Those Old Great Lakes, They Ain't What They Used to Be: Peter Meisenheimer
The Laurentian Great Lakes of North America have provided sustenance
to human communities since the first aboriginal North Americans reached
their shores. The first Europeans pushing into the continental interior
from settlements along the St. Lawrence, relied on the Great Lakes
as both waterway and larder. As settler communities became established
along its shores, fishing quickly became established as a commercial
activity and entire communities grew up around the industry.
The commercial fisheries of the Great Lakes are much reduced from
their heyday. In many constituencies they are embattled. In fact,
Great Lakes commercial fishing is almost entirely a Canadian activity,
having been severely restricted and in some cases eliminated from
The historical reasons for this situation are complex, and are related
to some extent to the severe stresses placed on Great Lakes ecosystems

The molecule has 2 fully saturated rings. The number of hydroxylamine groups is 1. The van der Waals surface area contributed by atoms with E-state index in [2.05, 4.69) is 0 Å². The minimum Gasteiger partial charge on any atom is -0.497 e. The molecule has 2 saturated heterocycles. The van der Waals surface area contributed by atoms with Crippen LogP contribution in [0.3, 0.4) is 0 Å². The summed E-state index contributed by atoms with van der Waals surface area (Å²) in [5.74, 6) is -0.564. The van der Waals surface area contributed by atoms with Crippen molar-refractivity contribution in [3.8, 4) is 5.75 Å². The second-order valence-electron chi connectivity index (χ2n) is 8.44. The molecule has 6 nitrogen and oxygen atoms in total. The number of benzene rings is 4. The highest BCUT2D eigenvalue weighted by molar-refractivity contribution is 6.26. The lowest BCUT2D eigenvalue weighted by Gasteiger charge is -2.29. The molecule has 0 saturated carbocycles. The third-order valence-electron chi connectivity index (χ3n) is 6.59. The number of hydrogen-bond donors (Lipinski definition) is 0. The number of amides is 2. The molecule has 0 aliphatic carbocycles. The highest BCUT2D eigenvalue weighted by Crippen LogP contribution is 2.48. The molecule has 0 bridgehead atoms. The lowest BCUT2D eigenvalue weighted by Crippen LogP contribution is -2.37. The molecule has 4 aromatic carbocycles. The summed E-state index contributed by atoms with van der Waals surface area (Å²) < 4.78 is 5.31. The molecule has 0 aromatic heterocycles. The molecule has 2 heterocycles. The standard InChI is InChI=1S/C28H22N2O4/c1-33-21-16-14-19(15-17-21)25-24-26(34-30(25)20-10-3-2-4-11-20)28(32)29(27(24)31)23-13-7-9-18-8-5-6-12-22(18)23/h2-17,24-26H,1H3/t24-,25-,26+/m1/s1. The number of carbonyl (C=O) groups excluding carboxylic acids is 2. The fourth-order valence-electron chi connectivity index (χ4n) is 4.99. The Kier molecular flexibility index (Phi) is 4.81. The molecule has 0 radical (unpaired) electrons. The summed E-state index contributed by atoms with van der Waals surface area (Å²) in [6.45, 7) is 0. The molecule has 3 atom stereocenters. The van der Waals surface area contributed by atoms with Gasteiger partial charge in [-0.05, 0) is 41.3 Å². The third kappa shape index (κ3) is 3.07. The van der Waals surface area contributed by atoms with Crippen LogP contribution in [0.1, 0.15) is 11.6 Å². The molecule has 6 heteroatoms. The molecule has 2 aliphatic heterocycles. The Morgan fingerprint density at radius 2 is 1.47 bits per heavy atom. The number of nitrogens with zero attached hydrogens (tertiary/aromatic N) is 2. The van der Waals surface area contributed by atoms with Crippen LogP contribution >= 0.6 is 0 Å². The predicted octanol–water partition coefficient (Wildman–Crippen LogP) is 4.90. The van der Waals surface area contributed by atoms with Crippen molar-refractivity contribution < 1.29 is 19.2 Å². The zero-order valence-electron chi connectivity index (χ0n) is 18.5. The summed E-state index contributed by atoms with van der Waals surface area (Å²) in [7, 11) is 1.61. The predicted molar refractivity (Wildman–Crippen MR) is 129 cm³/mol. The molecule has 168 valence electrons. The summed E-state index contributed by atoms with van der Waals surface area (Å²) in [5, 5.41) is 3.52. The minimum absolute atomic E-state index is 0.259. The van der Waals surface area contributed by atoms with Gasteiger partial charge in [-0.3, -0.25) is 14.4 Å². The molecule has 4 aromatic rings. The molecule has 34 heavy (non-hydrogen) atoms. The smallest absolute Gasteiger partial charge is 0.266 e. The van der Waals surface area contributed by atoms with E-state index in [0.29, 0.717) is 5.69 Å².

in the mid-20th Century. The depleted states of some once-abundant
stocks and public perception of the Great Lakes as polluted and dying,
combined to make commercial fishing a precarious business. Former
staples of the industry were in short supply and those that remained
were perceived (in some, but not all cases, with good reason) to be
unfit for human consumption.
The primary threat to the industry today is much more clear cut.
Commercial fishing is in a battle to retain access to the lakes with
powerful interests that see it as a threat to their own activities.
The opposition is not stereotypical urban environmentalists Hell bent
on saving the last fish, but sport fishing interests with a vastly
different view of how the lakes should be managed.
In the simplest form, this dispute comes down to anglers not wanting
nets in the waters where they fish. On the larger scale, it is a dispute
with a powerful industry that makes a great deal of money catering
to anglers. The economic issues are remarkably messy and the environmental
disputes rather exotic.